Sea Life

The 1916 Shark Attacks That Gave Sharks a Bad Rap

The 1916 Shark Attacks That Gave Sharks a Bad Rap

Sharks are often mislabeled as ruthless killers of the deep sea, largely due to exaggerated media images and movies that portray them as heartless creatures. But those shark concepts can be recognized in this severity from the tragedies that occurred on the Jersey shore in 1916 and changed forever our perception of these magnificent creatures. In this article, we will examine the terrible incidents of shark attacks in 1916 and examine how they contributed to the bad rap that sharks still endure today.

The 1916 Shark Attacks That Gave Sharks a Bad Rap

To truly understand the significance of the 1916 shark attacks, we need to go back and look at what was going on in American society in the early 20th century. In the 19th century, America was undergoing urbanization and rapid industrialization. As cities grew, people began to travel to the beach for relaxation. This period saw an increase in recreational swimming and beach holidays. No one could have foreseen that their sunny summer getaway would quickly turn into a nightmare.

The Attacks Begin

Sharks were usually seen as distant threats, lurking in the deep ocean. The idea of a shark attacking a person at the beach was almost unheard of and dismissed as a rare and unlikely occurrence.

Incident 1: Charles Vansant

The first shark attack in 1916 occurred on July 1st when Charles Vansant, a 25-year-old vacationer from Philadelphia, decided to take a bath in the water near Beach Haven. Sadly, he was attacked by a shark and injured his leg. Bystanders rushed to their aid, but the sharks had already caused irreparable damage. 

Incident 2: Charles Bruder

Less than a week later, on July 6, Spring Lake, not far from Beach Haven, was attacked again. Hotel bellman Charles Bruder was swimming not far from shore when he too fell among the sharks. Despite desperate efforts to save him, Bruder died of his injuries, becoming the second victim of the winter’s craving for sharks.

Incident 3: Lester Stilwell

The most tragic incident occurred on July 12, 1916, on a beach near the small town of Matawan, far inland from the Jersey shore. 13-year-old Lester Stilwell was playing in the water with friends when a shark attacked Lester. 11-year-old Watson Stanley Fisher and his friends tried to save him, but the sharks squeezed Lester’s legs and dragged him underwater. Fisher’s heroic efforts to save his friend resulted in his tragic death.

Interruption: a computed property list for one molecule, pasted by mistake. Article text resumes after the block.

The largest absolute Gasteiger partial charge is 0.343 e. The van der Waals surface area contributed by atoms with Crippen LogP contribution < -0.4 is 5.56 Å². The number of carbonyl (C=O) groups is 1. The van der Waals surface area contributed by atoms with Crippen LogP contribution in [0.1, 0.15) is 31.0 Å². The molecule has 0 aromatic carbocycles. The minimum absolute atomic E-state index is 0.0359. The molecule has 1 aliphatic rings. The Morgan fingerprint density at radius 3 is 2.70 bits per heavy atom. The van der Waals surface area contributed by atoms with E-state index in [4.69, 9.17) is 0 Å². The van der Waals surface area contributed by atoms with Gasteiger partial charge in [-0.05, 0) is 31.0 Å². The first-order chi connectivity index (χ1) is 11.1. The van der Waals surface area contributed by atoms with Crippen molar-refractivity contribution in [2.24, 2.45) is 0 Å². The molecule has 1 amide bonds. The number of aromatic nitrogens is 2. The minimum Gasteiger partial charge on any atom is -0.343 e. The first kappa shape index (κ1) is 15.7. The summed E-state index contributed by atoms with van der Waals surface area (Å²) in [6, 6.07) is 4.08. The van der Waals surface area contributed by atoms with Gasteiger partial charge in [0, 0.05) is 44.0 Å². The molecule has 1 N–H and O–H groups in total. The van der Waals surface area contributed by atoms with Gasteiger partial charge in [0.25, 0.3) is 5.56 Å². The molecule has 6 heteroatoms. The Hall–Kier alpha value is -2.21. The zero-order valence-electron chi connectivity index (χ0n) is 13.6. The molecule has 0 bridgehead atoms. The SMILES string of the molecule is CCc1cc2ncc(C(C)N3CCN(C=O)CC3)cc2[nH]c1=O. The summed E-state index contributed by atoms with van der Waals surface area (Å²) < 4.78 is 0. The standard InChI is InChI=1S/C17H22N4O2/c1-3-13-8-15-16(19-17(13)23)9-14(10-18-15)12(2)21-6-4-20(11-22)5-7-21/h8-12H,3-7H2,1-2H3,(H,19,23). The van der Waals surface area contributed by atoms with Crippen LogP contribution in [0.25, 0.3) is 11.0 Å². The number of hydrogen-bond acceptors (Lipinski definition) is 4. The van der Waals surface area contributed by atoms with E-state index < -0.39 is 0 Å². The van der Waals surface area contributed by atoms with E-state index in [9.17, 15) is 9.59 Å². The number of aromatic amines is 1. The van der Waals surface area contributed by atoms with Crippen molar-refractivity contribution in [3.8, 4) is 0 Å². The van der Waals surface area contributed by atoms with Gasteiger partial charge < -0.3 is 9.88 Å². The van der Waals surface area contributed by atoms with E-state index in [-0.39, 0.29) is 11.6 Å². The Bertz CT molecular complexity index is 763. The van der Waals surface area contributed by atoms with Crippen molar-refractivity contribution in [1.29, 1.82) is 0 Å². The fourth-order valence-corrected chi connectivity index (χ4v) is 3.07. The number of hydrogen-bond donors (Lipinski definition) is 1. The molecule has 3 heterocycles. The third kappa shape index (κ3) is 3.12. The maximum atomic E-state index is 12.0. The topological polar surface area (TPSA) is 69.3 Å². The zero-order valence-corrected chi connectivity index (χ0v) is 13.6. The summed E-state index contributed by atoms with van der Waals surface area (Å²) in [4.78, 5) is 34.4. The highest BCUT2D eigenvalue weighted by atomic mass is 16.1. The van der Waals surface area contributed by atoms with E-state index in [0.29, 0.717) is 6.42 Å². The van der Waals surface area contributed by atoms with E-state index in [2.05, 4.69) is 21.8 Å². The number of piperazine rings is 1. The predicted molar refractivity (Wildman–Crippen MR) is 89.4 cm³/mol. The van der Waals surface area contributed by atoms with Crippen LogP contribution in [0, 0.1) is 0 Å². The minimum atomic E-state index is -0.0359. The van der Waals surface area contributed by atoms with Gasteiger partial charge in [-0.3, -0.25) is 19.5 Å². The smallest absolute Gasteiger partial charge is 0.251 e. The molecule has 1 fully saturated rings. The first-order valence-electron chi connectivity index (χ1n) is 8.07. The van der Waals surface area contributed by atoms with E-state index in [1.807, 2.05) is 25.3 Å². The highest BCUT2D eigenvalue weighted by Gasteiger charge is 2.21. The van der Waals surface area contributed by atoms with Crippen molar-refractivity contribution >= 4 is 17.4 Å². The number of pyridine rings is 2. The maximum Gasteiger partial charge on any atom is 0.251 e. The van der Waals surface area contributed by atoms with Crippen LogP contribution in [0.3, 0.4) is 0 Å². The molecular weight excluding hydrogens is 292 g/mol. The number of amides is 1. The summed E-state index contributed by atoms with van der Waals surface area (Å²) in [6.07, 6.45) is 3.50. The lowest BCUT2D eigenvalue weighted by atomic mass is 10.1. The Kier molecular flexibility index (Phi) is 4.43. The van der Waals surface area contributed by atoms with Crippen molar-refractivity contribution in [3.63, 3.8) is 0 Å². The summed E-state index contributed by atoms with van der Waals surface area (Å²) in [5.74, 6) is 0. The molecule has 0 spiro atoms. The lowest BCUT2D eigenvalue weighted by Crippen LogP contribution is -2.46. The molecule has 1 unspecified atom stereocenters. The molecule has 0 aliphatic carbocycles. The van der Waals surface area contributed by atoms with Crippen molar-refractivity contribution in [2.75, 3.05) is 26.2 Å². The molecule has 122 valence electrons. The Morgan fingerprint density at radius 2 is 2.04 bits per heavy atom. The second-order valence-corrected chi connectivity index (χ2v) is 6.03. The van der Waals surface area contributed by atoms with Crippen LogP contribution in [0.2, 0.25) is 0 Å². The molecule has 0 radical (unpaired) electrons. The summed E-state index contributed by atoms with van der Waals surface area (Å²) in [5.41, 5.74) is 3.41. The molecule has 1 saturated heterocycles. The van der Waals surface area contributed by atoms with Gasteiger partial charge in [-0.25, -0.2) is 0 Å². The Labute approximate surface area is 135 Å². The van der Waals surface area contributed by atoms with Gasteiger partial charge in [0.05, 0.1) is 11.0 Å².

The Panic Spreads

As news of this horrific attack spread, fear and panic gripped the coastal communities. Locals and tourists began to avoid the beach, and cities along the Jersey shore have taken extreme measures to protect their residents, employing armed soldiers and even offering rewards for shark kills. The media feared the public by portraying sharks as merciless killers, and the attacks became sensational.

The Experts Were Called 

The public demanded answers and solutions, so experts were called in to shed light on the mysterious attack. The first person to explore the situation was a respected marine biologist, Dr. John T. Nichols. He concluded that a large shark, likely a great white, was responsible for the maximum number of attacks. Nichols’ discovery only added to the fear surrounding these top predators.

The Search for The Culprit

To counter the perceived threat, fishermen and officials launched a shark hunt. Thousands of sharks were killed, but the reason for the attack remains a mystery. Finally, two days after the Matawan attack, on July 14, a great white shark over seven feet long was caught on the bay where Lester Stilwell died.

Impact On Shark Perception

The shark attack of 1916 had a lasting effect on how people viewed them. Before these incidents, sharks were not seen as a serious threat to humans. But in the summer of 1916, that view changed completely. Media coverage and public reaction reinforced the image of sharks hiding in the water, waiting to strike.

The Modern Understanding of Shark Behavior

The fear and fascination with sharks inspired by the 1916 invasion continue to influence popular culture today. Many books, movies, and television shows have portrayed sharks as villains, reinforcing the idea that they are bloodthirsty monsters. 

Movies such as “Jaws,” released in 1975 and directed by Steven Spielberg, capitalized on this fear and became one of the most spectacular and frightening shark movies of all time. The legacy of one of the 1916 invasions poured into our collective consciousness and shattered our perception of sharks as mindless killers.


The shark attack on the Jersey shore in 1916 was a sad and terrible chapter in the history of shark-human interaction. These events left an indelible mark on our perception of sharks, cementing them as creatures to be feared and condemned. But as we learn more about these amazing creatures, let’s slowly shed the irrational fears these events instill in us and replace them with a more enlightened and respectful approach. While the legacy of the 1916 attacks endures, it is our responsibility to move beyond fear and work towards coexisting with sharks in a way that benefits both humans and these remarkable apex predators.

About the author


I am a Scholar and a dedicated content writer. I am on a mission to stamp out the importance of one of the ocean's most fascinating and remarkable creatures, the sharks, and to let people know about their role in keeping the ecosystem in equilibrium.